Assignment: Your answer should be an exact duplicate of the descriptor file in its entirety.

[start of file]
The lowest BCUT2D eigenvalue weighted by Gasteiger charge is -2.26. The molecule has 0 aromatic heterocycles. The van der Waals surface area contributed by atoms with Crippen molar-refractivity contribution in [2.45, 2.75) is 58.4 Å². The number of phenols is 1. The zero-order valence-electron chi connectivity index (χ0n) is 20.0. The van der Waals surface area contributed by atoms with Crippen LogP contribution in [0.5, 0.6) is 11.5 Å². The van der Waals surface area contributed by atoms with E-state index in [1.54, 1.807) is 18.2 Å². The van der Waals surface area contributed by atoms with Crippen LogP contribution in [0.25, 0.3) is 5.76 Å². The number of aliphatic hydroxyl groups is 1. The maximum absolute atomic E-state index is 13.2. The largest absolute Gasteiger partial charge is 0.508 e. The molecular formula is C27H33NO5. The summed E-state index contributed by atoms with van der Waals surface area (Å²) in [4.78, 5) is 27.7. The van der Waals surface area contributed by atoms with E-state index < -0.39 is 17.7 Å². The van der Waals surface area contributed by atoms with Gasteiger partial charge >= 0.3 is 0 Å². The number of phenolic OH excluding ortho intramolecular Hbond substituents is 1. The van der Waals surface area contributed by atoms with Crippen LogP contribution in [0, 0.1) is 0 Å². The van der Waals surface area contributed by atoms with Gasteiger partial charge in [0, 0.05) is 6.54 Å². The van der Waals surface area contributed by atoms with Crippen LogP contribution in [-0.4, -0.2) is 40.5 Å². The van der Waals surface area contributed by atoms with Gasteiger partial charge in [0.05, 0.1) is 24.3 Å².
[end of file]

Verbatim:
The lowest BCUT2D eigenvalue weighted by Gasteiger charge is -2.26. The molecule has 0 aromatic heterocycles. The van der Waals surface area contributed by atoms with Crippen molar-refractivity contribution in [2.45, 2.75) is 58.4 Å². The number of phenols is 1. The zero-order valence-electron chi connectivity index (χ0n) is 20.0. The van der Waals surface area contributed by atoms with Crippen LogP contribution in [0.5, 0.6) is 11.5 Å². The van der Waals surface area contributed by atoms with E-state index in [1.54, 1.807) is 18.2 Å². The van der Waals surface area contributed by atoms with Crippen LogP contribution in [0.25, 0.3) is 5.76 Å². The number of aliphatic hydroxyl groups is 1. The maximum absolute atomic E-state index is 13.2. The largest absolute Gasteiger partial charge is 0.508 e. The molecular formula is C27H33NO5. The summed E-state index contributed by atoms with van der Waals surface area (Å²) in [4.78, 5) is 27.7. The van der Waals surface area contributed by atoms with E-state index < -0.39 is 17.7 Å². The van der Waals surface area contributed by atoms with Gasteiger partial charge >= 0.3 is 0 Å². The number of phenolic OH excluding ortho intramolecular Hbond substituents is 1. The van der Waals surface area contributed by atoms with Crippen LogP contribution in [0, 0.1) is 0 Å². The van der Waals surface area contributed by atoms with Gasteiger partial charge in [0, 0.05) is 6.54 Å². The van der Waals surface area contributed by atoms with Crippen LogP contribution in [-0.4, -0.2) is 40.5 Å². The van der Waals surface area contributed by atoms with Gasteiger partial charge in [0.05, 0.1) is 24.3 Å².